THE ADDAMS FAMILY - 1964
American Broadcasting Company (ABC: 1964-1966) / Filmways Pictures
Rated: USA: N/A
By the time I was old enough to know anything about THE ADDAMS FAMILY on TV, it was already cancelled and living in syndication. The Addams children, Wednesday (Lisa Loring) and Pugsly (Ken Weatherwax) were grown.
The Addamses live in a palatial gothic mansion, just decrepit enough for character. And it's here where they spend most of their lives, rarely venturing into the outside world. Everything they could want is within the house and when it's not, it arrives by mail in packages personally delivered by Thing: a hand and forearm and nothing more.
"Thank you Thing! If it weren't for you, this place would be a madhouse!"
- Gomez Addams
What Thing can't handle with one hand, is up to their giant and formidable butler, Lurch (Ted Cassidy). Lurch is strong, powerful, mostly silent (with the occasional introduction of the latest house guest or a disapproving "Uhhrrrrgh!"), and bashful around pretty young women. With but a ring of the house-shaking gong, and Lurch is there within the second. But when Lurch gets on his beloved harpsichord to entertain the family, he wigs out: his tombstone face lights up in madness or melts in tears as he surrenders himself to his music.
Grandmama (Marie Blake aka Blossom Rock: I MARRIED A WITCH, GILDERSLEEVE'S GHOST, DARK DELUSION, PHANTOM OF THE RUE MORGUE, SHE DEVIL ) does the cooking and potions and when she can get away with it, is a fraudulent fortune teller on the side.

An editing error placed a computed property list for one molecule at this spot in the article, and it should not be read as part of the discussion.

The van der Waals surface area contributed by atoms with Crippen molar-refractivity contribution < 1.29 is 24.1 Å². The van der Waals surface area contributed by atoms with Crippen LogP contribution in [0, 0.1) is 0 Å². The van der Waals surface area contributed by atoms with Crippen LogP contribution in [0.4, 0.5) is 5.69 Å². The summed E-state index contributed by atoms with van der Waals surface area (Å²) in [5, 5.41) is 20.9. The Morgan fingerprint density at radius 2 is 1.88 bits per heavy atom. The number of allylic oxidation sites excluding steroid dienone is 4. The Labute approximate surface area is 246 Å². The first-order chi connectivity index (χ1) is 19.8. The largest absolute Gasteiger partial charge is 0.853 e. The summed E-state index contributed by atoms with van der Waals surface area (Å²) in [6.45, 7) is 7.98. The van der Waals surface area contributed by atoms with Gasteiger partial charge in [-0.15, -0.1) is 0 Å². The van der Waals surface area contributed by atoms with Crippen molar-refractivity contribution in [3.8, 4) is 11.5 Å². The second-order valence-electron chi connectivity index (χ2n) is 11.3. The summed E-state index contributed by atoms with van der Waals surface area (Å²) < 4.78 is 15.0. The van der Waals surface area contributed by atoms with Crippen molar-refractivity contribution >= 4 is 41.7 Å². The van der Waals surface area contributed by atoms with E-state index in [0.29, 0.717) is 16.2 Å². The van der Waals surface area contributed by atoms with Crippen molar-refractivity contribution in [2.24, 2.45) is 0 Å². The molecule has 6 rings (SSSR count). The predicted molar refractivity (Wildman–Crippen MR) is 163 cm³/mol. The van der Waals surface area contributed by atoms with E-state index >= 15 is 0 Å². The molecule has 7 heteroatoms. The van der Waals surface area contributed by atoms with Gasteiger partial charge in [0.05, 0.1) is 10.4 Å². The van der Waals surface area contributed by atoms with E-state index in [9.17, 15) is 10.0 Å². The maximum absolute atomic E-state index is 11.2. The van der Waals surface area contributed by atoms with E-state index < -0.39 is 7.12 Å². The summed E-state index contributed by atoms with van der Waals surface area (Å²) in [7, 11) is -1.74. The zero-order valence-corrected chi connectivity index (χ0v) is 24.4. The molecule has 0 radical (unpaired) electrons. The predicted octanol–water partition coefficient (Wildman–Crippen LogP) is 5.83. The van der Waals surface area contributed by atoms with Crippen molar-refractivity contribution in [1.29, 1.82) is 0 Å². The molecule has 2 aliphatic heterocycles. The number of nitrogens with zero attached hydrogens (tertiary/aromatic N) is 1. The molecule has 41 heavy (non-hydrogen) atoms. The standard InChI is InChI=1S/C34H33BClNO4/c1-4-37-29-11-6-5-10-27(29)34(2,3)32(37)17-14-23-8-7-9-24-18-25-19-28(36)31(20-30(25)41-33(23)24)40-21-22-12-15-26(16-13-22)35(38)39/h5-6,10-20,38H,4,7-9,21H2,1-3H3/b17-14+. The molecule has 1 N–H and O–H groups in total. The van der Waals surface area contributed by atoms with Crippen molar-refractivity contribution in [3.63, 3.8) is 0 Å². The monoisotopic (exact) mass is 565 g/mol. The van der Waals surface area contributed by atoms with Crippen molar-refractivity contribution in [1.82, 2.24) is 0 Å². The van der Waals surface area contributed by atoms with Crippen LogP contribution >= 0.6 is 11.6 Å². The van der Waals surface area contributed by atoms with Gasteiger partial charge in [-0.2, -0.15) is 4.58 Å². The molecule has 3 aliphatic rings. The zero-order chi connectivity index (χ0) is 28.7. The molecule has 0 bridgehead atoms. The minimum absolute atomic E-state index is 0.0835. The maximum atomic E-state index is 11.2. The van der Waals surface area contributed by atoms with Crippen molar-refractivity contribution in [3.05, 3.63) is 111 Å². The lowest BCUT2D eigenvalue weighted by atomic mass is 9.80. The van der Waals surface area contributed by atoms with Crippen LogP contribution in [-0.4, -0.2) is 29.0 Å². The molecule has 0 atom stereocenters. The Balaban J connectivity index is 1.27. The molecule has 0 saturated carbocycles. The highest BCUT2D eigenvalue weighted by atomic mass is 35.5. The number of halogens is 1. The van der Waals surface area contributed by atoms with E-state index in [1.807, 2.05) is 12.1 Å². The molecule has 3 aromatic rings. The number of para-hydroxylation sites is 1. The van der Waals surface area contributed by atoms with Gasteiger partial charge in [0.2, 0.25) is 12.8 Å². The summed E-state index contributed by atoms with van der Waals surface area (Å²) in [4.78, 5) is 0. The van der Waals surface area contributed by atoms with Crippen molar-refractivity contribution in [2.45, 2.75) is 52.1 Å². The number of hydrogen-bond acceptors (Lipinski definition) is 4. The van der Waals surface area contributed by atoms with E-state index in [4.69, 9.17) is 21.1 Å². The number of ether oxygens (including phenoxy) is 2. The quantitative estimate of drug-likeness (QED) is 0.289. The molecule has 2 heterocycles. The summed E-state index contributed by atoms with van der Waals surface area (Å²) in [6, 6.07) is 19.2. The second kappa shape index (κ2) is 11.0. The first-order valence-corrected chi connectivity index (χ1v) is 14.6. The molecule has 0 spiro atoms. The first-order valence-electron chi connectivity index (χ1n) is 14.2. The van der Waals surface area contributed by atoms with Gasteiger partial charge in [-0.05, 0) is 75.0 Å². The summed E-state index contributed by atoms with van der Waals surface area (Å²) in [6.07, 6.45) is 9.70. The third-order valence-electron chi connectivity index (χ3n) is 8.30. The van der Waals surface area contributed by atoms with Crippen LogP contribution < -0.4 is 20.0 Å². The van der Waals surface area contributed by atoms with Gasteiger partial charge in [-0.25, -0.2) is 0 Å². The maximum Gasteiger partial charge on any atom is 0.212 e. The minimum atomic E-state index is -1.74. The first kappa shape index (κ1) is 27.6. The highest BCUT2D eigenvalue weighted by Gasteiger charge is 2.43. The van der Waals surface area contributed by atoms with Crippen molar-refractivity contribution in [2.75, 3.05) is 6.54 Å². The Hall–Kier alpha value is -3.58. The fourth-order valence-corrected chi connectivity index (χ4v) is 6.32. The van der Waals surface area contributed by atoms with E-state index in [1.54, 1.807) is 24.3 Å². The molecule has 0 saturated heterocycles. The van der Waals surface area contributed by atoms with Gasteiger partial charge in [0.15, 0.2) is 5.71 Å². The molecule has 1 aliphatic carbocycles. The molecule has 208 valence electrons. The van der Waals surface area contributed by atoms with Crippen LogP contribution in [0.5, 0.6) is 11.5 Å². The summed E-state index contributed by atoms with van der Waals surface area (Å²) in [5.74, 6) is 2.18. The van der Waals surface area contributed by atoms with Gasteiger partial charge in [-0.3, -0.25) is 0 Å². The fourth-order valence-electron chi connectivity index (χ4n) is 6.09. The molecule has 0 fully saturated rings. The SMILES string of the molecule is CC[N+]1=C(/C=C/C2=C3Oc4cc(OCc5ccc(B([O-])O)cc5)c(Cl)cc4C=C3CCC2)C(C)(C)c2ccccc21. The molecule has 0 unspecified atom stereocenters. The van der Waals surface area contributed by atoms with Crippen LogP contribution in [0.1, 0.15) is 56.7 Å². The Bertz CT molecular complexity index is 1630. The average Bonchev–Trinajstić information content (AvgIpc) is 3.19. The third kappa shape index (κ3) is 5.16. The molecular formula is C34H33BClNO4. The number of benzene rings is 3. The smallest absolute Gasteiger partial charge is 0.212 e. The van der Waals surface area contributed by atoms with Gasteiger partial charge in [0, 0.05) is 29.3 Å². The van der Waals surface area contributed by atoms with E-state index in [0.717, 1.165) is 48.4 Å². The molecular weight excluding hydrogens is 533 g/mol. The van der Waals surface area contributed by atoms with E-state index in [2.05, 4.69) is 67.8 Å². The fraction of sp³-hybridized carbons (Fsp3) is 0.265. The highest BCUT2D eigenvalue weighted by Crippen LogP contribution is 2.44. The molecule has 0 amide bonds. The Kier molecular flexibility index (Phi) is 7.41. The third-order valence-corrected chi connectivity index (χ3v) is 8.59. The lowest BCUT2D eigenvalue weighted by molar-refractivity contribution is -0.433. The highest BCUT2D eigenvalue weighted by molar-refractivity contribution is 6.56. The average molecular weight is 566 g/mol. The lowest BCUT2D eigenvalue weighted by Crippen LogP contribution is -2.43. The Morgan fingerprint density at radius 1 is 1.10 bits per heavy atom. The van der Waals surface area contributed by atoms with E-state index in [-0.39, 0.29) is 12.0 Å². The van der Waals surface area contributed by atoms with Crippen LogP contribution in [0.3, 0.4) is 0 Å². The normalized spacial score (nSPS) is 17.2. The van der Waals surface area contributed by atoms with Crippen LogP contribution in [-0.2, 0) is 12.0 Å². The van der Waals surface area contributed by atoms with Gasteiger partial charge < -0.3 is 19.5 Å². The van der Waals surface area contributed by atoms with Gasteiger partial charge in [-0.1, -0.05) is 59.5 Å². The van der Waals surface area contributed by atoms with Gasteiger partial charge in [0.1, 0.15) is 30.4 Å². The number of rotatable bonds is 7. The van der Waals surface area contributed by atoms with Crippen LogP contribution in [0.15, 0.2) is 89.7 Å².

Uncle Fester (Jackie Coogan: MESA OF LOST WOMEN, THE SPACE CHILDREN, HUMAN EXPERIMENTS, THE PREY) is unemployed but spends most of his time playing with the children and, if the situation demands it, handles home defense.
Uncle Fester: "I'll shoot him in the back!"
Gomez: "Shooting's too good for him!"
Uncle Fester: "Hmmm... No, I think its very good for him."
And think of this, it's 1964 and the mother and father are two sexually charged bohemians who can't keep their hands off of each other. Their urges only contained (when they are contained) by the precipitous foghorn of the doorbell or ringing of the phone. Carolyn Jones (INVASION OF THE BODY SNATCHERS) played Morticia and John Astin (GREMLINS 2: THE NEW BATCH, THE FRIGHTENERS) was truly Gomez Addams.
Everyone else in this TV show looked pretty much like their New Yorker comic counterparts, as created by artist Chas Addams. But resemblances stopped with the moon faced Carolyn Jones (the comic character better resembled the narrow features of Anjelica Huston, who played Morticia in the movie made nearly 30 years later) and the chisel faced John Astin. Gomez in the comic was much shorter than his wife, portly, with a double chin melon head, turned up nose and hair parted in the middle, shaved on the sides.
That look on a human being was possibly too much for television audiences at the time. But in characterization, Jones and Astin nailed their parts. Even better, the on-screen chemistry between the two of them appeared as warm and affectionate as it did salacious and desirous. Not an episode went by where Gomez didn't suddenly find himself overwhelmed by Morticia's charms, ravenously kissing her hand, arm, shoulders, going up to her neck and drowning in her hair before Morticia was compelled to remind Gomez of propriety.
Morticia: "Uh, Dear...
Gomez: "Speak some more French!"
Morticia: "Dear! We have a guest! Business now. Boobala later."
More than a few episodes would have a moment where the two could no longer contain their desires and either rushed up to their bedroom or down to the basement "playroom". By the time the show was cancelled in 1967, the pop-culture of the U.S. entered a period of "Free Love"*. It's safe to say that nobody who engaged in "Free love" experienced the kind of Real love, romance, passion, desire, and eroticism, that was constantly alluded to in the fictional relationship of Gomez and Morticia.